CORN A8 A NUTRIENT

FOR CHICKS

283

The rations used were as follows: Lot 740. Yellow corn 100.0 Distilled water ad libitum Quartz grit. Lot 741. Yellow corn Ash No. 311

97.0 3.0

Yellow corn E g g albumen Ash No. 311

92.0 5.0 3.0

742.

743. 92.0 Yellow corn E g g albumen 5.0 Ash No. 311 3.0 Green alfalfa twice daily 744. Yellow corn Egg albumen Yeast Ash No. 311

87.0 5.0 5.0 3.0

Graphs representing the growth curve of the chicks in each lot are given in Chart No. 1, Mortalities are indicated by small crosses above the line representing the growth curve for each lot, these being placed so as to indicate the point at which the mor­ tality occurred.

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This mixture, consisting of Bone ash 60, calcium carbonate 20; and sodium chloride 20, they concluded to be as effective as more complex mixtures for supplementing rations consisting of corn meal and soy bean meal. Our hypothesis has been that this mineral mixture supplemented our basic corn ration in an equal­ ly satisfactory manner. This ash mixture we have designated as No. 311. For protein additions we used pure egg albumen which had been autoclaved at 15 pounds pressure for one hour. Additions of this cooked egg albumen were made to lots 742, 743 and 744 to bring the level of protein intake Up to 15 per cent. Sixtyseven per cent of the total protein content of these rations was derived from corn and 33% from the egg albumen. The yeast used for the Vitamin Β additions was a commercial grade of feed yeast.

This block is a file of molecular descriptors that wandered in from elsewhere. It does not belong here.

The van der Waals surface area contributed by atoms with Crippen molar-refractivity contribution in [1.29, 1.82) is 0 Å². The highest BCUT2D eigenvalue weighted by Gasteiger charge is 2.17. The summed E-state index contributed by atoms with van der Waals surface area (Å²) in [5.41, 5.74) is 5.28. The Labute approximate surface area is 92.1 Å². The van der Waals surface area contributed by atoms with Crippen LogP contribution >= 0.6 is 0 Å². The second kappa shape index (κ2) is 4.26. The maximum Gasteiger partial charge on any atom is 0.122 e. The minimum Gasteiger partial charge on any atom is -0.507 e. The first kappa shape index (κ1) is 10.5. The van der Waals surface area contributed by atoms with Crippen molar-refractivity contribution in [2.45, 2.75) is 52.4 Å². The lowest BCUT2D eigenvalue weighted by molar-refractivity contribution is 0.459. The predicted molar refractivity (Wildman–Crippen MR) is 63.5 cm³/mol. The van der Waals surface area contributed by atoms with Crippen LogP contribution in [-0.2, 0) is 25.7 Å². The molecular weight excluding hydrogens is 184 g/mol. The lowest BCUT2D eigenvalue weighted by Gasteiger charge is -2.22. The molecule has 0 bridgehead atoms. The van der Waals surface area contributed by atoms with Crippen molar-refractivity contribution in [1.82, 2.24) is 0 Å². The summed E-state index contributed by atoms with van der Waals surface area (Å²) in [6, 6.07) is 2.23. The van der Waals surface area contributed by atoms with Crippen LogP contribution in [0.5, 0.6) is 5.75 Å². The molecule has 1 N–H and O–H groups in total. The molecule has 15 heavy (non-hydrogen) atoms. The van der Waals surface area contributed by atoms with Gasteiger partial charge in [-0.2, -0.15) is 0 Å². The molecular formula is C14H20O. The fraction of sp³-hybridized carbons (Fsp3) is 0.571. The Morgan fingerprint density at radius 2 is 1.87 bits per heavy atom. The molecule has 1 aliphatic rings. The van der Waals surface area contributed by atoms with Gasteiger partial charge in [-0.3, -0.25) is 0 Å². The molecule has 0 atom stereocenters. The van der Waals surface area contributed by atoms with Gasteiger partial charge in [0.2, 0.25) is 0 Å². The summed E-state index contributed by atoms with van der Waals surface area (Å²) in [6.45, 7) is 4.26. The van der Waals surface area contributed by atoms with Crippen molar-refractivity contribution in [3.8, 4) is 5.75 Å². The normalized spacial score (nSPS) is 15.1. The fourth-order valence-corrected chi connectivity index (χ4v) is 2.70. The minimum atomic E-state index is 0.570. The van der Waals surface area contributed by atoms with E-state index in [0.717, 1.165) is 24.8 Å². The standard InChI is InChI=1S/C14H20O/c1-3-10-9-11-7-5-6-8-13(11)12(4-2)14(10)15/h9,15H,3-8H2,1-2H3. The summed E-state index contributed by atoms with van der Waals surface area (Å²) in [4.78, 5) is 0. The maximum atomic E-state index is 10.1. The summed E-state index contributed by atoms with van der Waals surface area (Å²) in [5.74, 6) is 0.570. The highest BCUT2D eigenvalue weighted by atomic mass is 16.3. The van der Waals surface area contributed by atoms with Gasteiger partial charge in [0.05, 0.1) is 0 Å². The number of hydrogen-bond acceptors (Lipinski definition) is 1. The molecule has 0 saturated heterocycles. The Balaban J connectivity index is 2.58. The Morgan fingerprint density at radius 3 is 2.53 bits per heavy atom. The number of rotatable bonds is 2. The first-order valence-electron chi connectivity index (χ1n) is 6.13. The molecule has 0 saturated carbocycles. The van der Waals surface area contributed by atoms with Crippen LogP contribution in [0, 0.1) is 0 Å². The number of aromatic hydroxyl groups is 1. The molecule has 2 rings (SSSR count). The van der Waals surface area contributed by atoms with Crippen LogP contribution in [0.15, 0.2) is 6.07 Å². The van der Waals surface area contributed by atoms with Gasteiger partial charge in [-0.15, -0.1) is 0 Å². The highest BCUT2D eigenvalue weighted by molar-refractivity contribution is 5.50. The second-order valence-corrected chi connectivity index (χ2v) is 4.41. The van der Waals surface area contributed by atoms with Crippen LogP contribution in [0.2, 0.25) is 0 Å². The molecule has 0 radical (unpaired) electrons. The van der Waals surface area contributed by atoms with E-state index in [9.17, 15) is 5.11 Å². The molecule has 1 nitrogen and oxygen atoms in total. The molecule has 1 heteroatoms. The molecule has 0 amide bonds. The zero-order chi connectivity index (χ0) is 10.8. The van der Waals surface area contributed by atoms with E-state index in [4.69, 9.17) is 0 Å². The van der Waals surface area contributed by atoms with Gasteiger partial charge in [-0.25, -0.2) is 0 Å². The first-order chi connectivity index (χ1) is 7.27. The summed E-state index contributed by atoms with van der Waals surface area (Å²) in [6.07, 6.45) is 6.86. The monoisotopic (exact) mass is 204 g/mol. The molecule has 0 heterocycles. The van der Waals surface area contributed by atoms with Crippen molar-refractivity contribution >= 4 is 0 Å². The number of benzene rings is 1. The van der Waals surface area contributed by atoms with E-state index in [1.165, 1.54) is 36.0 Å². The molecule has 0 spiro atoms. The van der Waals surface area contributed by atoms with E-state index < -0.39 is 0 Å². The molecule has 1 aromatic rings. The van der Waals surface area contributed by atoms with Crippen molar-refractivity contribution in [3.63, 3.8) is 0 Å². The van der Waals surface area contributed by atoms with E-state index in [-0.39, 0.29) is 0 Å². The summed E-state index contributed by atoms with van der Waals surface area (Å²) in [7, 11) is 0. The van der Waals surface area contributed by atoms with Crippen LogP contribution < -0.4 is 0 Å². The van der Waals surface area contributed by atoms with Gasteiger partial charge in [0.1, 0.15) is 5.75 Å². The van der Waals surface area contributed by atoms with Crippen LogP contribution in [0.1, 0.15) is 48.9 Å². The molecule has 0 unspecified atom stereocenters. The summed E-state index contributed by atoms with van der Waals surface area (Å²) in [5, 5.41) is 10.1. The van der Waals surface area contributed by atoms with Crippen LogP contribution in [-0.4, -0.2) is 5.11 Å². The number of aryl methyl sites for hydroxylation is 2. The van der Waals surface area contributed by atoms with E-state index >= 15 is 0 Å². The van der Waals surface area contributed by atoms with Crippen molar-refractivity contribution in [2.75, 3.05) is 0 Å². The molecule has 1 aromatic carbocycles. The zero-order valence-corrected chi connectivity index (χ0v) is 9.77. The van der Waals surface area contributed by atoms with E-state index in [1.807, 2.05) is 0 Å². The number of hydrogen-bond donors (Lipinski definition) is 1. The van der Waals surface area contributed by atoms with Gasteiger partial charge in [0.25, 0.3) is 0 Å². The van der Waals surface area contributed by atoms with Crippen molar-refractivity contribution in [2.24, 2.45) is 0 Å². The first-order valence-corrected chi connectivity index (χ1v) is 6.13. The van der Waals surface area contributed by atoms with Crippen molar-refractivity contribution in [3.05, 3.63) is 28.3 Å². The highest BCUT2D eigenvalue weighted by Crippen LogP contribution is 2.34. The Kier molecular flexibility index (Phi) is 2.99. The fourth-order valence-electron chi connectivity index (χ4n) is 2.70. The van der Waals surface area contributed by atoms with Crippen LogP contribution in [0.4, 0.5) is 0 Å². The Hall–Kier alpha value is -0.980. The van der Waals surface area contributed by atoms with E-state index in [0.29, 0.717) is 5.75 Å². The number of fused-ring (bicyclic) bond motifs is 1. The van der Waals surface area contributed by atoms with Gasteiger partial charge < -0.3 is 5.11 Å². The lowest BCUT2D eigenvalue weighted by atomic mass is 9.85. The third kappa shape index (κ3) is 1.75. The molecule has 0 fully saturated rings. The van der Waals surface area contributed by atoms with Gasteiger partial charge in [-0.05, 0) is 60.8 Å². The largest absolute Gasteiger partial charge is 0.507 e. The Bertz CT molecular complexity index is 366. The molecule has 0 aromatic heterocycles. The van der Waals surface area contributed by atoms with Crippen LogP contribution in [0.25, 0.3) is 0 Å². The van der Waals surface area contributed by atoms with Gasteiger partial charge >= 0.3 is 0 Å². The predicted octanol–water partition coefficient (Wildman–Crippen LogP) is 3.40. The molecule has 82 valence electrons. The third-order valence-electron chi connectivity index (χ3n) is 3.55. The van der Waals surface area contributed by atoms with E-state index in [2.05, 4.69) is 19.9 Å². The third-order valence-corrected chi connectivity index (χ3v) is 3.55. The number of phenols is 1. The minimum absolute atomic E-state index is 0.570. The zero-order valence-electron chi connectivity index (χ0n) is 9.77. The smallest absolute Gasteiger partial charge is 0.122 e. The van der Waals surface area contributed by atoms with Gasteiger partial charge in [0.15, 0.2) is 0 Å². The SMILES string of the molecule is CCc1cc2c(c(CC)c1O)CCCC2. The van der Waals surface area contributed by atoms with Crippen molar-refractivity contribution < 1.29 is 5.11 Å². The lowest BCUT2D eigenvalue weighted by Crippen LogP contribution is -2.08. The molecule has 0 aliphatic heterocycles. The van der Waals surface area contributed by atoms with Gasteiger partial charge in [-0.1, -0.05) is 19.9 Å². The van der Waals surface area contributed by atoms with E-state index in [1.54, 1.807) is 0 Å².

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CONCLUSIONS

BIBLIOGRAPHY 1 K E I T H , M . H E L E N . A Bibliography of Researches B e a r i n g on t h e Composition a n d N u t r i t i v e Value of Corn a n d Corn Products, Bulletin No. 257 Illinois A g r i c u l t u r a l E x p e r i m e n t Station. 2 K B N N A K D , D . C ; H O L D E B , R . C . ; A N D W H I T E , P . S.

Mineral

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plements to Rations for Chickens; POULTRY SCIESICE, Vol. 1, Feb.-Mar. 1922.

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When radiant energy requirements are satisfied by exposure to direct sunlight, yellow corn as a nutrient for chicks is found to be deficient in ash elements, in preteins, and in vitamin B. We conclude that when the ration consists of 90 per cent yellow corn that Vitamin A requirements are satisfied. A comparison of the growth curves of Lots 743 and 744 shows a slight advantage for Lot 744 though this ration contained less Vitamin A than did the ration for Lot 743. The relatively high requirements which the chick has for Vi^ tamin Β is shown by the growth curves for Lots 742 and 744. The variable in these two lots is the 5 per cent yeast addition which was made to the ration for Lot No. 744. , . , The great importance of the seemingly small things of nutri­ tion is shown by a comparison of growth and mortality history of Lots 741, 742 and 744. The more complete the ration in all,re­ quirements save one, the more severe the shock due to that defi­ ciency.